The Bob Newhart Show premiered on CBS on September 16, 1972, starring Newhart as psychologist Dr. Robert Hartley, with Suzanne Pleshette playing his wife, Emily Hartley. It ran for six seasons, and ended on April 1, 1978, with its 142nd episode. Bill Daily, Peter Bonerz, and Marcia Wallace also starred. The CBS sitcom also featured a large recurring cast, including Jack Riley, Tom Poston, and Howard Hesseman.
To commemorate The Bob Newhart Show‘s 45th anniversary, the Television Academy threw a celebration Tuesday night, at the Wolf Theatre in North Hollywood, hosted by Conan O’Brien and featuring Newhart, himself. Check out the photos at the end of this article. Newhart’s former co-star, Bonerz, made an appearance during the 90 minute tribute.
Bob Newhart: Dr. Hartley Never Helped Anybody | Conan | TBS
Bob Newhart Remembers His Friend Don Rickles
Bob Newhart Explains How He & Axl Rose Are Linked
Here’s more on the tribute, from Variety:
“I’m so glad about tonight,” proclaimed Newhart on the academy’s recognition of the series’ milestone anniversary.
O’Brien, who had worked with Newhart on a comedy bit at the 2006 Emmy Awards, said he grew up watching “The Bob Newhart Show” on Saturday nights after “The Mary Tyler Moore Show” and before “The Carol Burnett Show” with his brothers and father.
Peter Bonerz joined Newhart and O’Brien about an hour into the 90-minute tribute. “You guys really liked each other,” O’Brien said of their chemistry onscreen.
“That’s true of a strong ensemble,” said Bonerz. “’Saturday Night Live,’ ‘Second City’ — ensembles are extremely important in show business.”
Before the event, in a separate interview with Variety, Newhart chatted about the show.
The series, he said, is timeless because they shied away from political or topical jokes that would date the series in syndication. “I told the writers this show is going to be syndicated and we are going to look pretty silly in 20 years if we are doing a Gerald Ford joke. And I was right. It’s easy to write topical jokes, but you are going to look stupid. They all agreed.”
O’Brien later told Newhart that he saw ripples of his show in “Seinfeld,” “Cheers” and “Parks & Recreation.” “I see a huge influence your show has had,” the late-night host said. “Are you willing to take credit for all of those programs here tonight?”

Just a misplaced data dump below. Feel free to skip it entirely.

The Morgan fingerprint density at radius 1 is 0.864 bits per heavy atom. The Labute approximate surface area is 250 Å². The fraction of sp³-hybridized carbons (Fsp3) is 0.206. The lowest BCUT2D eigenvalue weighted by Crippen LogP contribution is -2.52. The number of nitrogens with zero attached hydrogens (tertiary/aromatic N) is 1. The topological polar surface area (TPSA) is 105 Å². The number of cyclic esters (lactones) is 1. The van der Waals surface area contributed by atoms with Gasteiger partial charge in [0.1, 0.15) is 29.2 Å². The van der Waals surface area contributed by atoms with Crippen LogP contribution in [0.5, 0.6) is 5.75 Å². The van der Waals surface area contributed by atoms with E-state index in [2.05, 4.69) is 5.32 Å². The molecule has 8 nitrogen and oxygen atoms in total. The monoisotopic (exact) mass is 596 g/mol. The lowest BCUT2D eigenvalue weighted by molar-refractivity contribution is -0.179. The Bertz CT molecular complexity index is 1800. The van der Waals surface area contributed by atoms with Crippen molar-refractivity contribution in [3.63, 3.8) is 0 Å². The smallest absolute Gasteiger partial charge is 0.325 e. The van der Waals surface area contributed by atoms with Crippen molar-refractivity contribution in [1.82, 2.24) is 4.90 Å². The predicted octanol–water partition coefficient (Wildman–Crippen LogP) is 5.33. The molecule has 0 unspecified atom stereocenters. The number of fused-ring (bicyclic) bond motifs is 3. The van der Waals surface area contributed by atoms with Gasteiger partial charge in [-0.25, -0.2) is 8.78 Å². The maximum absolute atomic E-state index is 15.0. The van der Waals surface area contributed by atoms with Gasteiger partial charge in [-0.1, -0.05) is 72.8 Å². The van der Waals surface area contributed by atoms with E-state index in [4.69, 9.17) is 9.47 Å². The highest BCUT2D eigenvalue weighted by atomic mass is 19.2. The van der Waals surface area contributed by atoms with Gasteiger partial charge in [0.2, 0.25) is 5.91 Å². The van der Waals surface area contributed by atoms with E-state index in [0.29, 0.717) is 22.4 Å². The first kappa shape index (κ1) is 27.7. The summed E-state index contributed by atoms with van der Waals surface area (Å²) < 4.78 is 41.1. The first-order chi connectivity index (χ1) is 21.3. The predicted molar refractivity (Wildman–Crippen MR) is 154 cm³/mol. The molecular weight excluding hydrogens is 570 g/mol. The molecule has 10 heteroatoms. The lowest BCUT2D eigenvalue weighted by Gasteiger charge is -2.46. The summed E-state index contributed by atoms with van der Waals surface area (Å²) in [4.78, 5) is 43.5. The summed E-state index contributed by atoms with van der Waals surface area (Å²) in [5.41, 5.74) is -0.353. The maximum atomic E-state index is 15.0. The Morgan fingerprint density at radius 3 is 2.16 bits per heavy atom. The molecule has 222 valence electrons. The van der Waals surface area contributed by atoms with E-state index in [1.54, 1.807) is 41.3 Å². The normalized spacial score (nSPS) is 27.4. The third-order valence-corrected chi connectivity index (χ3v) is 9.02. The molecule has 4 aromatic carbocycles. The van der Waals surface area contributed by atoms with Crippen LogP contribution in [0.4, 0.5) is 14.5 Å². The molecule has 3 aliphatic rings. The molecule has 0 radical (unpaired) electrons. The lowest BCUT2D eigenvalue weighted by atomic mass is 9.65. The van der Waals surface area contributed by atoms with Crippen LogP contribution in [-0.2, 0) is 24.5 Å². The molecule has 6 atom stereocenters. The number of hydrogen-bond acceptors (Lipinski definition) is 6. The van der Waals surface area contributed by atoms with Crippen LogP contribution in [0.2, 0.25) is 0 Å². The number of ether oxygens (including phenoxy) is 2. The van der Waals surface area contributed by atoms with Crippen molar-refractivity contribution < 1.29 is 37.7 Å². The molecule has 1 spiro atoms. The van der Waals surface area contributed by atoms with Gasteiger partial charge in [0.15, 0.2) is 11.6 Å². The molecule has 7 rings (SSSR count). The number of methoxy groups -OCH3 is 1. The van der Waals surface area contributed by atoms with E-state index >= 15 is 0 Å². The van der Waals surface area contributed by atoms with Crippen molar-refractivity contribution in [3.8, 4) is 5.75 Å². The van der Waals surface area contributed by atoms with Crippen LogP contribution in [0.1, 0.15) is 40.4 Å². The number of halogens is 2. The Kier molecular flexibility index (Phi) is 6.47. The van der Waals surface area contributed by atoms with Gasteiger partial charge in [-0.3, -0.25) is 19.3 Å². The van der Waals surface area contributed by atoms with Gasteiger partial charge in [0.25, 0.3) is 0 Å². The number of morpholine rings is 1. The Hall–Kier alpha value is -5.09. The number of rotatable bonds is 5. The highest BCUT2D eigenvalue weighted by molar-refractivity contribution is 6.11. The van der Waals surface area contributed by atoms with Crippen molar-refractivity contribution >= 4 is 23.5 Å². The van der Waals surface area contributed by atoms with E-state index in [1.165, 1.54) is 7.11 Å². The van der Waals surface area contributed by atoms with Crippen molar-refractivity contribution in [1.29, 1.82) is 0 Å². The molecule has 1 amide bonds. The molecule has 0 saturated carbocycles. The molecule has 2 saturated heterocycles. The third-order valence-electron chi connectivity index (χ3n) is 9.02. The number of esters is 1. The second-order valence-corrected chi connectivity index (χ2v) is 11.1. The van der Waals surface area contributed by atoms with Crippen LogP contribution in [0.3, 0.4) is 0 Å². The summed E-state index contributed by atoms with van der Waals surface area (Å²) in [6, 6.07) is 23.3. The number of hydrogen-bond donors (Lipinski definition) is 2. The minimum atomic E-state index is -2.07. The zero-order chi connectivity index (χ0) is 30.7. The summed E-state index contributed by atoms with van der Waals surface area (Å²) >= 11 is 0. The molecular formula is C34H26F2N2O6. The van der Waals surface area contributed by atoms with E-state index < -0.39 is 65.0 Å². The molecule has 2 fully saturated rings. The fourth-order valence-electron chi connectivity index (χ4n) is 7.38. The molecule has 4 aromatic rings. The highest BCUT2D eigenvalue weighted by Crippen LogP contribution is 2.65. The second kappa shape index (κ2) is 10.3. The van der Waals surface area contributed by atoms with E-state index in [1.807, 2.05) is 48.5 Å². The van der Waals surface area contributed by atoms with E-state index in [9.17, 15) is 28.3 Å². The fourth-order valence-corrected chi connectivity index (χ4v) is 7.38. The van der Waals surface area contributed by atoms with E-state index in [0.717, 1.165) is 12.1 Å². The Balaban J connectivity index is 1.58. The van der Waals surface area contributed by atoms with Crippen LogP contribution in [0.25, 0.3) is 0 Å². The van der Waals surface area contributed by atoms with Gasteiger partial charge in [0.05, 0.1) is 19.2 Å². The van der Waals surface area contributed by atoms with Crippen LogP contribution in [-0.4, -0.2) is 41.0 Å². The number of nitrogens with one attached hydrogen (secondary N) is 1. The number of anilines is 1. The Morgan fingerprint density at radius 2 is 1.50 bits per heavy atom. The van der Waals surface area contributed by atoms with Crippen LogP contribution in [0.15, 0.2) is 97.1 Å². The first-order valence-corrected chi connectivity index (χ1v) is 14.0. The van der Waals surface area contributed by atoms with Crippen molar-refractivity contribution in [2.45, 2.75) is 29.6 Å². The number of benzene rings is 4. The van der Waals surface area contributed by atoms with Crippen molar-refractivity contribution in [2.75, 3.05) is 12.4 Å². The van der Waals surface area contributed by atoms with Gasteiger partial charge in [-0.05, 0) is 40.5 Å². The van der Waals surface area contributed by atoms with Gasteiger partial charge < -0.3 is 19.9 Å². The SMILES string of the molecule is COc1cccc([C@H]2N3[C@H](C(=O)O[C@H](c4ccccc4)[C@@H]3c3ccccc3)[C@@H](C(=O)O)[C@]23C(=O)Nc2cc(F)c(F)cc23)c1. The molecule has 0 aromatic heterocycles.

Newhart paused before he replied, “Yes. Notice the pause.”
Though he is a father and grandfather in real life, Newhart didn’t want his character to have any children.
“I love kids. I have four of my own but I didn’t want to be the dumb father that seemed to be in every sitcom,” said Newhart. “I said that wasn’t the kind of show I wanted to do. And that was one of the more unusual things about the show.”
And so was the fact that Bob and Emily shared the same bed. In fact, Newhart noted, it was the first series to show a couple sharing the bed. Other classic sitcoms such as “I Love Lucy” and “The Dick Van Dyke Show,” the couples slept in twin beds.
“Were you aware you were breaking some kind of boundary?” asked O’Brien.
“Yes, it was intentional,” Newhart said laughing, adding “We thought it was important that America learn to deal [with couples sharing the same bed].”
Though “The Bob Newhart Show” wasn’t topical, two of the clips illustrated the comedy didn’t avoid social issues like homosexuality and racial tensions. Newhart said they weren’t worried how people would react to the episode featuring Howard Hesseman as a gay man. “It was a great piece of writing. I couldn’t wait to play it.”
O’Brien moved the conversation to Newhart’s great friend, comic Don Rickles, who died at the age of 90 in April.
“I made him laugh, he made me laugh,” said Newhart, who met Rickles because their wives were friends. “We made several vacations. He was a wonderful man. I think I’m still in denial. We all lost a friend.”
Meanwhile, The Chicago Tribune reports that some Chicagoans are still miffed about The Bob Newhart Show‘s opening credits sequence. You can watch the (non-embeddable) video at that link, but here’s the conversation:
It’s been nearly 40 years since the final episode of “The Bob Newhart Show” aired, yet some Chicagoans are still mad about the Chicago-set sitcom’s opening credits, Newhart told Conan O’Brien Monday on “Conan.”
On “The Bob Newhart Show,” which aired from 1972-78, Newhart plays a psychologist who works on Michigan Avenue and appears to get off the train in Evanston yet goes to his home in Chicago’s Edgewater area.
“I get on what in Chicago was the Ravenswood ‘L,’ and I’m taking that, I’m going home from the office. And I get off, the little station I get off at, that’s on the ground — the ‘L’ at some point goes on the ground — which is about 55 blocks from our apartment. I do this every day. I miss my stop and walk back 55 blocks to our apartment,” said the 87-year-old Newhart, who was born in Oak Park and raised in the city. “Now, would you want a therapist who missed his stop every day?”
“Conan” airs at 10 p.m. weeknights on TBS.
Finally, Newhart also shared some photos from the Television Academy event. Check them out.
What do you think? Are you a fan of The Bob Newhart Show? Did you catch Newhart’s appearance on Conan, on Monday night?